A company called Arri which made most of the film cameras saw the writing on the wall and decided to develop a sensor and create a digital film camera before Red got their act together and put them out of business. They came up with a camera called the Arri Alexa This fulfilled all the hopes that people had had for the Red camera. It was dependable, efficient to shoot with, the image was beautiful and very gradable and very filmic straight out of the camera.

Around 2010 Alexa transformed first the advertising industry, then was adopted by most TV shows. By 2015, most of the film nominated for best picture at the Oscars were shot on the Alexa, and it had become the industry default instead of film.

The Red and Arri systems still cost $60,000 and up. At the same time this was happening, Canon, which made stills cameras decided they would enable video mode their new camera, the 5d mark ii. This camera cost under 5k and had interchangeable lenses like every DSLR. People worked out how to get an amazing image out of this camera and the indie film industry was really transformed, almost overnight. People were able to get use incredibly fast, cheap stills lenses to get an incredibly shallow depth of field and make an image that was much more filmic.

In the wake of that camera being released in 2008, every other manufacturer rushed into the market and tried to produce digital cinema cameras. A couple of years later, a new class of camera emerged that had interchangeable lenses, sophisticated audio inputs and shot an image that was not made to come straight out of a camera but was made to be graded in post-production.

The footage these cameras shot gave control in post-production, rather than something that was ready to upload right away. Probably the last the last big thing to come to digital cinema cameras was a raw workflow. Still, photographers had been using raw for years at this point. Raw means capturing images separately in red, green and blue so that you can mix the colors in post and have a lot more flexibility.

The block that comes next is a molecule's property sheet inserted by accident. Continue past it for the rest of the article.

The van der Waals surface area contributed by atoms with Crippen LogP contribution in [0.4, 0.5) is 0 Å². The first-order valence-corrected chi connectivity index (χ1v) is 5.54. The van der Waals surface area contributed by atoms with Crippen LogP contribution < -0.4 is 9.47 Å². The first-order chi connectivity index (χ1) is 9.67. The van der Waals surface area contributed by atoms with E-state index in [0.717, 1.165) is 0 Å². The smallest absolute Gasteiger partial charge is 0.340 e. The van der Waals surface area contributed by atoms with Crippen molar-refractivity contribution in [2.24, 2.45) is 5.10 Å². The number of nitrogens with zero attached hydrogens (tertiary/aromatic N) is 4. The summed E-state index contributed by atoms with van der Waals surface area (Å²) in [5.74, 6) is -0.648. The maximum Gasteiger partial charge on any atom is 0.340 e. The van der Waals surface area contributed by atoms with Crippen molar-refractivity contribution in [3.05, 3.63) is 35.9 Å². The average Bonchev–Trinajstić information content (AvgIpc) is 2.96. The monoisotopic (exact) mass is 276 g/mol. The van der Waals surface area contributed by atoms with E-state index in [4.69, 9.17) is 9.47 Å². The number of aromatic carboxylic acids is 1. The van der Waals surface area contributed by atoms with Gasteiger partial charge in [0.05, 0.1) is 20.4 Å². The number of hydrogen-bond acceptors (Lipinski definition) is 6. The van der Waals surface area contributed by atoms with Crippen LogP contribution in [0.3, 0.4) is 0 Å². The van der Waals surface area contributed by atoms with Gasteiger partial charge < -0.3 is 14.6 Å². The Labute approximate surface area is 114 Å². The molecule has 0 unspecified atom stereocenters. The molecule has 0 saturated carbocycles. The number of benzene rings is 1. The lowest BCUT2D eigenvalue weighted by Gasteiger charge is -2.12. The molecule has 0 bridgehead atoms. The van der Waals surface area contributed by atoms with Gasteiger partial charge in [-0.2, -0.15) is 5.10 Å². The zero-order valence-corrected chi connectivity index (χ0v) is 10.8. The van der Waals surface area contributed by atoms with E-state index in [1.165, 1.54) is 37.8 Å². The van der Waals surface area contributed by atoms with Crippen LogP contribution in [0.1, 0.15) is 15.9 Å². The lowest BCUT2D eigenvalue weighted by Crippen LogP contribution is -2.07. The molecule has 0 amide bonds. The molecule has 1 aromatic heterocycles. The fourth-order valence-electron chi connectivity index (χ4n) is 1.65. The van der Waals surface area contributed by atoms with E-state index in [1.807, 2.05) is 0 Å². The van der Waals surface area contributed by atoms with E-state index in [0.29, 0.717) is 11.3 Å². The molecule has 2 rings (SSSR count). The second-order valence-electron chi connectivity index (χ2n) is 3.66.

When the first digital cinema cameras appeared, they were in the tens of thousands of dollars range. The second generation was around $10,000 and now Canon and Panasonic have released $7000 versions that shoot Raw in 4k and has a whole bunch of other tools that let you create a cinematic image.

The latest cameras also have tools that film couldn’t even be dreamed of. Dual pixel autofocus means that the camera is able to pick an object, like a person's face, then track with it without having to manually adjust the focus.

Filmmakers used to have to replace street lamps when they want to shoot a scene outside at night. Digital video cameras are able to get ISO images, then clean up the graininess and post with different algorithms.

Digital cameras do have some downsize. The more flexibility you want in post, the more you have to pay for that in file sizes and processing times. This camera produces huge files, almost 500gig per.

At the end of the day, a filmic image was always about more than the camera. You will always need preparation, great lighting, camera movement and all manner of other things to create images that seem ‘cinematic’, but one of the biggest hurdles, the camera itself, is now within the reach of most aspiring filmmakers.